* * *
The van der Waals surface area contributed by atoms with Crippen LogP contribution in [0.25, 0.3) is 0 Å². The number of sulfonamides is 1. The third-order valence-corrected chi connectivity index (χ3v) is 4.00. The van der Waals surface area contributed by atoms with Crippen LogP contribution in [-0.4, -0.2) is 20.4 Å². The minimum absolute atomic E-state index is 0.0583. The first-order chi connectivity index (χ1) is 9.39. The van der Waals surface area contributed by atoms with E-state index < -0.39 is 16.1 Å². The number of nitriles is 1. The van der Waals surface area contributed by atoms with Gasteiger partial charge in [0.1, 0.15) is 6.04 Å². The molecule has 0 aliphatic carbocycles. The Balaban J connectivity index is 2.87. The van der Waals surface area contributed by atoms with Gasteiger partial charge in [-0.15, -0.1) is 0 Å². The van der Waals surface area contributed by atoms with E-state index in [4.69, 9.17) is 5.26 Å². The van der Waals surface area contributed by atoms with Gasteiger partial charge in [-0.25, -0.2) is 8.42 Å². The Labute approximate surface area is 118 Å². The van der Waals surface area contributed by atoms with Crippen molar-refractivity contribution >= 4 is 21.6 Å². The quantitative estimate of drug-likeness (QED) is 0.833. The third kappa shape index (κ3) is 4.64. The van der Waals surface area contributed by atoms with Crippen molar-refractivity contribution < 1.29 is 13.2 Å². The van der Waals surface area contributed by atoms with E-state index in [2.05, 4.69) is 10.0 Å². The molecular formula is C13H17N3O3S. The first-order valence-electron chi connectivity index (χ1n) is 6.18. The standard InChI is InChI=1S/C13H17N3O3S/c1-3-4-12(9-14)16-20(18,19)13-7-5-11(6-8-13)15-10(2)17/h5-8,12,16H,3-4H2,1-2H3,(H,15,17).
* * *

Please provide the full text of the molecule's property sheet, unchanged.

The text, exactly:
The van der Waals surface area contributed by atoms with Crippen LogP contribution in [0.25, 0.3) is 0 Å². The number of sulfonamides is 1. The third-order valence-corrected chi connectivity index (χ3v) is 4.00. The van der Waals surface area contributed by atoms with Crippen LogP contribution in [-0.4, -0.2) is 20.4 Å². The minimum absolute atomic E-state index is 0.0583. The first-order chi connectivity index (χ1) is 9.39. The van der Waals surface area contributed by atoms with E-state index < -0.39 is 16.1 Å². The number of nitriles is 1. The van der Waals surface area contributed by atoms with Gasteiger partial charge in [0.1, 0.15) is 6.04 Å². The molecule has 0 aliphatic carbocycles. The Balaban J connectivity index is 2.87. The van der Waals surface area contributed by atoms with Gasteiger partial charge in [-0.15, -0.1) is 0 Å². The van der Waals surface area contributed by atoms with E-state index in [4.69, 9.17) is 5.26 Å². The van der Waals surface area contributed by atoms with Gasteiger partial charge in [-0.25, -0.2) is 8.42 Å². The Labute approximate surface area is 118 Å². The van der Waals surface area contributed by atoms with Crippen molar-refractivity contribution >= 4 is 21.6 Å². The quantitative estimate of drug-likeness (QED) is 0.833. The third kappa shape index (κ3) is 4.64. The van der Waals surface area contributed by atoms with Crippen molar-refractivity contribution < 1.29 is 13.2 Å². The van der Waals surface area contributed by atoms with E-state index in [2.05, 4.69) is 10.0 Å². The molecular formula is C13H17N3O3S. The first-order valence-electron chi connectivity index (χ1n) is 6.18. The standard InChI is InChI=1S/C13H17N3O3S/c1-3-4-12(9-14)16-20(18,19)13-7-5-11(6-8-13)15-10(2)17/h5-8,12,16H,3-4H2,1-2H3,(H,15,17).